Q. I have an old box of Winchester-Western Super X .38 Colt hollow-point ammo. On the side of the box is “Lubaloy coated Bullet special dry wax lubricant.” It seems to me that most modern ammunition is not coated. Why is it (or was it) necessary to put some form of wax on ammunition?
A. The wax was designed to reduce the friction caused by the lead or copper fouling left in the rifle bore after firing. Without the wax, it was believed that lead would build up due to friction in the bore, eventually causing accuracy problems as well as the need to scrub the bore clean after firing. Ammunition manufacturers still use some type of wax coating on lead bullets. Copper-plated and jacketed rimfire ammunition is not coated. I am sure that when using lubricated bullets, there was a lot of that wax scraping off in the bore and chamber, requiring a lot more cleaning than would probably be necessary when firing jacketed bullets.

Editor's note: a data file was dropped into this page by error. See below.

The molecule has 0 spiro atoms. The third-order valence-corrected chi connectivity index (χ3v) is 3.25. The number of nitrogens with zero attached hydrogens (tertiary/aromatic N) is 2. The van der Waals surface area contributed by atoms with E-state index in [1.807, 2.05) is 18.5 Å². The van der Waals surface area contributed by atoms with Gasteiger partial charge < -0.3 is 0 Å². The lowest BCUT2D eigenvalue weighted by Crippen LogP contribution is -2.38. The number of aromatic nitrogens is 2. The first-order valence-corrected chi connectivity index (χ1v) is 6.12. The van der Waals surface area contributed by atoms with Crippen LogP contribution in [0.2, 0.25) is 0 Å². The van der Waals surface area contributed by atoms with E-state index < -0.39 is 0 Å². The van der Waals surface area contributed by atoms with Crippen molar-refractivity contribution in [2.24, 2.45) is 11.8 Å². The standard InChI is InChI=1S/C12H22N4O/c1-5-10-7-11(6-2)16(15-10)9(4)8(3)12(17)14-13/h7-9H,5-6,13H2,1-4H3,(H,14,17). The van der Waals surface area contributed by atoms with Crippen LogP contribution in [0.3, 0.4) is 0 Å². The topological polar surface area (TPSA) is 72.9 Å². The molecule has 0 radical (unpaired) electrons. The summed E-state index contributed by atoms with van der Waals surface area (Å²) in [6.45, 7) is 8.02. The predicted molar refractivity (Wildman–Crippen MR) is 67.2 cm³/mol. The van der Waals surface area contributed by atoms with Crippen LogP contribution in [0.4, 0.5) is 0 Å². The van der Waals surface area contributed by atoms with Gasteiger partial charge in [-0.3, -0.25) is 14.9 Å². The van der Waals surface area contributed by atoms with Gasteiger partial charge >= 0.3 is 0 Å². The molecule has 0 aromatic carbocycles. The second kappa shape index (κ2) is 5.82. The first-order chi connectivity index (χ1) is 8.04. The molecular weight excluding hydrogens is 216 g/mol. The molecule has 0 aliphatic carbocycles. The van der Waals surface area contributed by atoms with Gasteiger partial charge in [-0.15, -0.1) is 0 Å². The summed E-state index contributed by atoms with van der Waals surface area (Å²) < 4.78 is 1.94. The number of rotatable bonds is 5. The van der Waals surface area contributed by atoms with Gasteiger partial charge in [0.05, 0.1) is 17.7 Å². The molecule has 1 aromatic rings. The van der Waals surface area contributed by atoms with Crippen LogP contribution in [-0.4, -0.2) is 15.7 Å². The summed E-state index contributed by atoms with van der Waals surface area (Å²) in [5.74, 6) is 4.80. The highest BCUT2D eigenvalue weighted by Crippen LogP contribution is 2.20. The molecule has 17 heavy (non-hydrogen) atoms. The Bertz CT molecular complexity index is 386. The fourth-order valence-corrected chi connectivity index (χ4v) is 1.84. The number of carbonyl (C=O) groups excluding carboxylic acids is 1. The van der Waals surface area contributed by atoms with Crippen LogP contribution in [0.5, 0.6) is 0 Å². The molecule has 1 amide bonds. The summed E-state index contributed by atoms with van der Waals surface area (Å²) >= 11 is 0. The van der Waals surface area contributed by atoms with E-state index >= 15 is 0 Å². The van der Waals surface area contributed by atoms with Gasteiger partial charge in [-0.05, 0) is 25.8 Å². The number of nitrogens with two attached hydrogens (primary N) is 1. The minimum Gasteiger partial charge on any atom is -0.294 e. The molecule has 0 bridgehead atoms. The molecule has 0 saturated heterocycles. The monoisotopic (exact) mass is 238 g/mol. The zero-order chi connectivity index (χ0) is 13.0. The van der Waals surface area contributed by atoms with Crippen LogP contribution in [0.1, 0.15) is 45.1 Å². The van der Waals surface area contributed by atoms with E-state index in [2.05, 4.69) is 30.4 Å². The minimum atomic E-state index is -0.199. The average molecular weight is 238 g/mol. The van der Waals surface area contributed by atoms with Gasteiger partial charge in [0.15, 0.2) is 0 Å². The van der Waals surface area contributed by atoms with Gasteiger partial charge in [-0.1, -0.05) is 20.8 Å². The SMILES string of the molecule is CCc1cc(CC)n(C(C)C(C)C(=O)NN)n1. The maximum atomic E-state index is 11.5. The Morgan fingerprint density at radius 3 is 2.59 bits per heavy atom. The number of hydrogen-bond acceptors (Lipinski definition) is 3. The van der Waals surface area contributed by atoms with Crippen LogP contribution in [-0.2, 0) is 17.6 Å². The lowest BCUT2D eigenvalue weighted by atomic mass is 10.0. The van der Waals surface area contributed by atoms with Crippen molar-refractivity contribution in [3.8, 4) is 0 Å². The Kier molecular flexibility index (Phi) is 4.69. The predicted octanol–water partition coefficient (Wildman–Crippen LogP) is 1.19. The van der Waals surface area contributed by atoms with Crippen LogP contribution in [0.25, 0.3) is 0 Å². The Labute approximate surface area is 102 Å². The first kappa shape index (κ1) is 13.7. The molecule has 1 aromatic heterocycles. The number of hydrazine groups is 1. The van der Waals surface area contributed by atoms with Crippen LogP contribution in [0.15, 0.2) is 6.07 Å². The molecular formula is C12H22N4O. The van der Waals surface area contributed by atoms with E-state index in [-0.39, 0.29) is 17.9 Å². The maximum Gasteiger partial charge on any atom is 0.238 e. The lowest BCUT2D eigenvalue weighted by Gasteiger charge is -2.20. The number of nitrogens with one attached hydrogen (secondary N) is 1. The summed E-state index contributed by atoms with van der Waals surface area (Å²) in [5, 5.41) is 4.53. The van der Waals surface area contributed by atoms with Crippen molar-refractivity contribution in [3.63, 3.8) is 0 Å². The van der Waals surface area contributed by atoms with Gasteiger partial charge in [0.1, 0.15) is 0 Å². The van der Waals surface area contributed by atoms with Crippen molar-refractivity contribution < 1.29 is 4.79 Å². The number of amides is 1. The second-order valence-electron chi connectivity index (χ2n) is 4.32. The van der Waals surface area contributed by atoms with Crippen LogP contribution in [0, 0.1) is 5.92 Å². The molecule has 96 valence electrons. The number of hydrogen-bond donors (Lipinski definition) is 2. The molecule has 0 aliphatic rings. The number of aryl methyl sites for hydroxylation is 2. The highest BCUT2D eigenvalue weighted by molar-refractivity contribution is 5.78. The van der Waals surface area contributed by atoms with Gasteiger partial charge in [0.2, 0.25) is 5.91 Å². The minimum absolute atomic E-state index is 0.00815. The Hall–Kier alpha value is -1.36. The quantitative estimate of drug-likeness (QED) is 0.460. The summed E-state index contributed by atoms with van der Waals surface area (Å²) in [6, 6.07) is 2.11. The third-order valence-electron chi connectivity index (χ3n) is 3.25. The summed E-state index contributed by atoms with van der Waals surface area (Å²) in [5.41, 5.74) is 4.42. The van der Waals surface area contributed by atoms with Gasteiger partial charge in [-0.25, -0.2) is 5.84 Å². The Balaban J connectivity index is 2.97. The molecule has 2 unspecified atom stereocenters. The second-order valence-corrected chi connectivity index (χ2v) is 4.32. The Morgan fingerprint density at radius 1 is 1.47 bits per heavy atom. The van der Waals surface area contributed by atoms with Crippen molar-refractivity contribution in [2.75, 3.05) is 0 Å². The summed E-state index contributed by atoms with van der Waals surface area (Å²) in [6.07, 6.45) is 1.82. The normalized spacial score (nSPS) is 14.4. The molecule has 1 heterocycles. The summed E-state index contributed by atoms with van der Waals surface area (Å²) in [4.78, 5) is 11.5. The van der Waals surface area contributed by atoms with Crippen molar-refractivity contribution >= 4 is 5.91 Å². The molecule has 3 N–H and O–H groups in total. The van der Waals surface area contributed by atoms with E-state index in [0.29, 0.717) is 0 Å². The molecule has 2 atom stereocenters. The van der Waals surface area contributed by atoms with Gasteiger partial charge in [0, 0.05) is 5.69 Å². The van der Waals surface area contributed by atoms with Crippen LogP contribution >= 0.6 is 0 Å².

This “Questions & Answers” was featured in the April 2006 issue of American Rifleman. At time of publication, "Questions & Answers" was compiled by Staff, Ballistics Editor William C. Davis, Jr., and Contributing Editors: David Andrews, Hugh C. Birnbaum, Bruce N. Canfield, O. Reid Coffield, Charles Q. Cutshaw, Charles M. Fagg, Angus Laidlaw, Evan P. Marshall, Charles E. Petty, Robert B. Pomeranz, O.D., Jon R. Sundra, Jim Supica, A.W.F. Taylerson, John M. Taylor and John W. Treakle.
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